All the lovely volunteers and teaching staffs

 

 

 

 

 

 

 

 

 

 

 

P.S. If you are interested in learning Chinese, QUT Confucius Institute run basic Chinese classes every week. 🙂

Solo Trip to Thailand

Holiday is coming soon! I’m sure some of my dear readers have getaway trips planned already.

 

 

 

 

 

 

While studying in Australia, it is very popular to travel to South-east Asia during the holiday period. Some of the budget airlines like Air Asia and Jetstar always have deals to popular travel destinations such as Thailand, Bali and Malaysia.

I know it sounds like cliché but travelling does bring invaluable experience and make you more organised, independent and confident.

QUT offers students a one-week mid-semester break each semester. Earlier this year, I decided to take this opportunity and travel to Thailand for 9 days.

Bangkok left me with an impression of being busy, hot and crowded. I had a pretty funny bus experience: As you may or may not know, the traffic in Bangkok is pretty bad especially during the rush hour. Both the driver and ticket officer of the bus I was on had a newspaper with them. When the bus was stuck in the traffic, the driver started reading newspaper and seemed pretty chilled in the middle of all the cars just like reading in his backyard. Although many tourists choose to take cabs or metros while traveling, getting on a bus really gave you a sense of how local people live. So highly recommended!

 

 

One thing I enjoyed most while touring around Bangkok was taking the ferry along Chao Phraya River. Chao Phraya is the major river in Thailand which flows though Bangkok and then into the Gulf of Thailand.

 

 

The price varies a lot between taking a river cruise and taking a normal ferry. The river cruise is much more expensive with a tour guide while the normal ferry is cheaper with lots of locals on it.

Along the river, you will get the chance to see many famous tourist destinations like The Temple of Dawn and Wat Pho. For me, I enjoy observing the local people more than checking out the Buddha statues. There are usually three people working on the ferry: driver, ticket officer and boat guy.

 

 

Every time when the ferry is about to stop at a station, the boat guy would jump off the ferry and pull the rope of the ferry to get the boat close to the pier so people would get on. I was so amazed by the efficient speed of him and how hard-working he was.  You need to be quick, have strength and endure the heat of the sun. Especially when I think the boat guy is much younger than me, I feel so lucky that I could get the chance to study overseas and hope he could or would get a chance of higher education too.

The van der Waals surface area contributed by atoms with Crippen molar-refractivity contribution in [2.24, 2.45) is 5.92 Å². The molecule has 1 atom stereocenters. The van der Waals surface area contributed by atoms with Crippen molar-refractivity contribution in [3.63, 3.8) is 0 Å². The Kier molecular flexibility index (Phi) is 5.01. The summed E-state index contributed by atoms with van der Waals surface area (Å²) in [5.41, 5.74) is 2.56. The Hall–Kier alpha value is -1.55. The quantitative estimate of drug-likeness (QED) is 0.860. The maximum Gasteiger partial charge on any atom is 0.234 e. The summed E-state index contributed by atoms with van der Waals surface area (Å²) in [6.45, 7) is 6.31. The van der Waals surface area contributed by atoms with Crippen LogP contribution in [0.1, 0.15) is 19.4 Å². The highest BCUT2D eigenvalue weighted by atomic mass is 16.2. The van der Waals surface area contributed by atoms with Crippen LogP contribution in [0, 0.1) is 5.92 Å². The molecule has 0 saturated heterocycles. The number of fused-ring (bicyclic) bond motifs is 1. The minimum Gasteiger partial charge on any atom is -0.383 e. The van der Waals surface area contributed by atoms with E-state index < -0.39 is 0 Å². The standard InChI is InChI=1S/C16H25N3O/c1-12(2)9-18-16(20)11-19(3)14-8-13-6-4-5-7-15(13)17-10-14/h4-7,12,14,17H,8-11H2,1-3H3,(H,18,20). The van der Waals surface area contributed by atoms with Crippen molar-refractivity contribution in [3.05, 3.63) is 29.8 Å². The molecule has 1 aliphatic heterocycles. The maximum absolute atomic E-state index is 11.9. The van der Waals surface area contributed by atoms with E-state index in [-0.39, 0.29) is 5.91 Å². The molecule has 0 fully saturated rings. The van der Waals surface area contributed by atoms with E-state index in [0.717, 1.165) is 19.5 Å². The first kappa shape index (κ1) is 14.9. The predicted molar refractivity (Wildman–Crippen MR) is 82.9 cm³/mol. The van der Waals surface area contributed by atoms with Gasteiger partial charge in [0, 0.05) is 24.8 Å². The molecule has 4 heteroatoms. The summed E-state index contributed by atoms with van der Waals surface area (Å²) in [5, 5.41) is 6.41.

Another amazing part of the trip was that during the trip I made friends with people from all over the world. There were a lot of other backpackers and solo travelers, so making friends was very easy. However, you do need to be careful and make good judgement while travelling by yourself.

 

 

In my next blog, I will talk about some tips on solo travelling. I hope you can all nail the final assessment and enjoy the upcoming holiday. Until next time!

3 best things I have gained at QUT

After having studied at QUT for two years, finally I will be graduating this month. This is the best moment, and to look back at my university life and sharing some experiences with  students.

I am going to describe three main positive acquisitions that I have gained during my studies, including time management skills, networking, professional and practical learning.

1. Time management skills

As an international student, there are so many things I have to do on my own and probably have never done before in my home country. For example, having a part-time job, studying, volunteering, doing an internship, attending workshops and events, doing housework and so on. The most important thing is to finish what you have to do first and then prioritise tasks as well as balance them with your limited time. This is a really useful skill that is also discussed in several workshops or orientation events. It’s not an easily seen skill, but I am sure this skill will significantly influence my future life. After these two years, I understand how and what I should do to multitask that will help improve my future job efficiency as well.

2. Social network

During these two years, I’ve met and made numerous friends from all around the world.  There are always some great people who I can learn from for example what they think and do, but also their friendship and support will be there for our future career.

3. Professional and practical learning

QUT is definitely a university for the real world. Although it also means the learning could be stressful for many students. I rhave learnt a lot in classes, assignments, and also working on practical projects for Australian companies. These experiences have given me the ability to deal with problems and finding the solutions.

To sum up, studying in Australia has been a great process for me to understand what my passion or interest exactly is and build enough confidence and learn relevant skills to achieve these goals. Luckily, I have already got a full time job offer before graduating and it is strongly related to my profession and interests. I really appreciate everything and everyone that I have met at QUT and in Australia.

If you are new to Australia, I can give you some advice even though I will graduate soon. You are welcome to contact me via my Instagram and Linkedin.